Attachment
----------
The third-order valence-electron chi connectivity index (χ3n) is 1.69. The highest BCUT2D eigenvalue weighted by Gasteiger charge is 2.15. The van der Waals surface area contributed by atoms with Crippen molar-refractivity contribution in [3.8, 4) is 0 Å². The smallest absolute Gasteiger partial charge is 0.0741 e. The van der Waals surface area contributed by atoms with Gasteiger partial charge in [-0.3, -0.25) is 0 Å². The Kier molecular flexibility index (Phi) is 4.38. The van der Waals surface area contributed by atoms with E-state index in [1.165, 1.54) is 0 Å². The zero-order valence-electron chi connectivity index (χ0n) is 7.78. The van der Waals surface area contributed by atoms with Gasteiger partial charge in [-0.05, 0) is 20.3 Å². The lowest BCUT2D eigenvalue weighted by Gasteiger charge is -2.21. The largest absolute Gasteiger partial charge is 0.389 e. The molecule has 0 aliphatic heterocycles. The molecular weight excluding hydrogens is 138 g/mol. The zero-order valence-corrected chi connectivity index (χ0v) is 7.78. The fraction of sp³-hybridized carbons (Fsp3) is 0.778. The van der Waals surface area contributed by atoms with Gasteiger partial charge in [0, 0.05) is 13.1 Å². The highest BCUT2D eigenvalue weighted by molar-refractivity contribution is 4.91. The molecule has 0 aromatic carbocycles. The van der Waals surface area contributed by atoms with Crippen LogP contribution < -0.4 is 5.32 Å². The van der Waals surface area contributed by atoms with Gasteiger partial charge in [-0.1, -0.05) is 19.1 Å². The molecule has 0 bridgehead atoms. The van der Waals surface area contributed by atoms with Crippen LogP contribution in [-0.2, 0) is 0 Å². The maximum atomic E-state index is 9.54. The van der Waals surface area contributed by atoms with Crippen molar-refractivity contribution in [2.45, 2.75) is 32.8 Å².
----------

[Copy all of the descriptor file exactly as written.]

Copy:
The third-order valence-electron chi connectivity index (χ3n) is 1.69. The highest BCUT2D eigenvalue weighted by Gasteiger charge is 2.15. The van der Waals surface area contributed by atoms with Crippen molar-refractivity contribution in [3.8, 4) is 0 Å². The smallest absolute Gasteiger partial charge is 0.0741 e. The van der Waals surface area contributed by atoms with Gasteiger partial charge in [-0.3, -0.25) is 0 Å². The Kier molecular flexibility index (Phi) is 4.38. The van der Waals surface area contributed by atoms with E-state index in [1.165, 1.54) is 0 Å². The zero-order valence-electron chi connectivity index (χ0n) is 7.78. The van der Waals surface area contributed by atoms with Gasteiger partial charge in [-0.05, 0) is 20.3 Å². The lowest BCUT2D eigenvalue weighted by Gasteiger charge is -2.21. The largest absolute Gasteiger partial charge is 0.389 e. The molecule has 0 aliphatic heterocycles. The molecular weight excluding hydrogens is 138 g/mol. The zero-order valence-corrected chi connectivity index (χ0v) is 7.78. The fraction of sp³-hybridized carbons (Fsp3) is 0.778. The van der Waals surface area contributed by atoms with Gasteiger partial charge in [0, 0.05) is 13.1 Å². The highest BCUT2D eigenvalue weighted by molar-refractivity contribution is 4.91. The molecule has 0 aromatic carbocycles. The van der Waals surface area contributed by atoms with Crippen LogP contribution < -0.4 is 5.32 Å². The van der Waals surface area contributed by atoms with Gasteiger partial charge in [-0.1, -0.05) is 19.1 Å². The molecule has 0 bridgehead atoms. The van der Waals surface area contributed by atoms with Crippen LogP contribution in [-0.2, 0) is 0 Å². The maximum atomic E-state index is 9.54. The van der Waals surface area contributed by atoms with Crippen molar-refractivity contribution in [2.45, 2.75) is 32.8 Å².